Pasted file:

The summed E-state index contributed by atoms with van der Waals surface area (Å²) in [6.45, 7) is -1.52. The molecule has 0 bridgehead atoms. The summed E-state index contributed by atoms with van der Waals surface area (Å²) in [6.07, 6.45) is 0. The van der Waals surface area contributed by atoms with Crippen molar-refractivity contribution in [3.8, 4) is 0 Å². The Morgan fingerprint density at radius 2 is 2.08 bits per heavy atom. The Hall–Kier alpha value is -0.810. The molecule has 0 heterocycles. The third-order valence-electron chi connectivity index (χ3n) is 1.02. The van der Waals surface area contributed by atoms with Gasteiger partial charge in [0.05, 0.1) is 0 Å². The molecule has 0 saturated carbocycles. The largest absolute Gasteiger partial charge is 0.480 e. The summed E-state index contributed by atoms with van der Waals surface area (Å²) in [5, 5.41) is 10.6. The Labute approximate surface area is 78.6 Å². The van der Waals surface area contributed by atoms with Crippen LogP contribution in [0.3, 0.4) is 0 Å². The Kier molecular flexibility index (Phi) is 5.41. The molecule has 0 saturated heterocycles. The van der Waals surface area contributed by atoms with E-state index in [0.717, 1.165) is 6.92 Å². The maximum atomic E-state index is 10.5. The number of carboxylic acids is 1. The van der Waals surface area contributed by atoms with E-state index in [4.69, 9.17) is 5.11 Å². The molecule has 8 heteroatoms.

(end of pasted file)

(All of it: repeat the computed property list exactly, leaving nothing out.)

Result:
The summed E-state index contributed by atoms with van der Waals surface area (Å²) in [6.45, 7) is -1.52. The molecule has 0 bridgehead atoms. The summed E-state index contributed by atoms with van der Waals surface area (Å²) in [6.07, 6.45) is 0. The van der Waals surface area contributed by atoms with Crippen molar-refractivity contribution in [3.8, 4) is 0 Å². The Morgan fingerprint density at radius 2 is 2.08 bits per heavy atom. The Hall–Kier alpha value is -0.810. The molecule has 0 heterocycles. The third-order valence-electron chi connectivity index (χ3n) is 1.02. The van der Waals surface area contributed by atoms with Gasteiger partial charge in [0.05, 0.1) is 0 Å². The molecule has 0 saturated carbocycles. The largest absolute Gasteiger partial charge is 0.480 e. The summed E-state index contributed by atoms with van der Waals surface area (Å²) in [5, 5.41) is 10.6. The Labute approximate surface area is 78.6 Å². The van der Waals surface area contributed by atoms with Crippen LogP contribution in [0.3, 0.4) is 0 Å². The Kier molecular flexibility index (Phi) is 5.41. The molecule has 0 saturated heterocycles. The van der Waals surface area contributed by atoms with E-state index in [0.717, 1.165) is 6.92 Å². The maximum atomic E-state index is 10.5. The number of carboxylic acids is 1. The van der Waals surface area contributed by atoms with E-state index in [4.69, 9.17) is 5.11 Å². The molecule has 8 heteroatoms.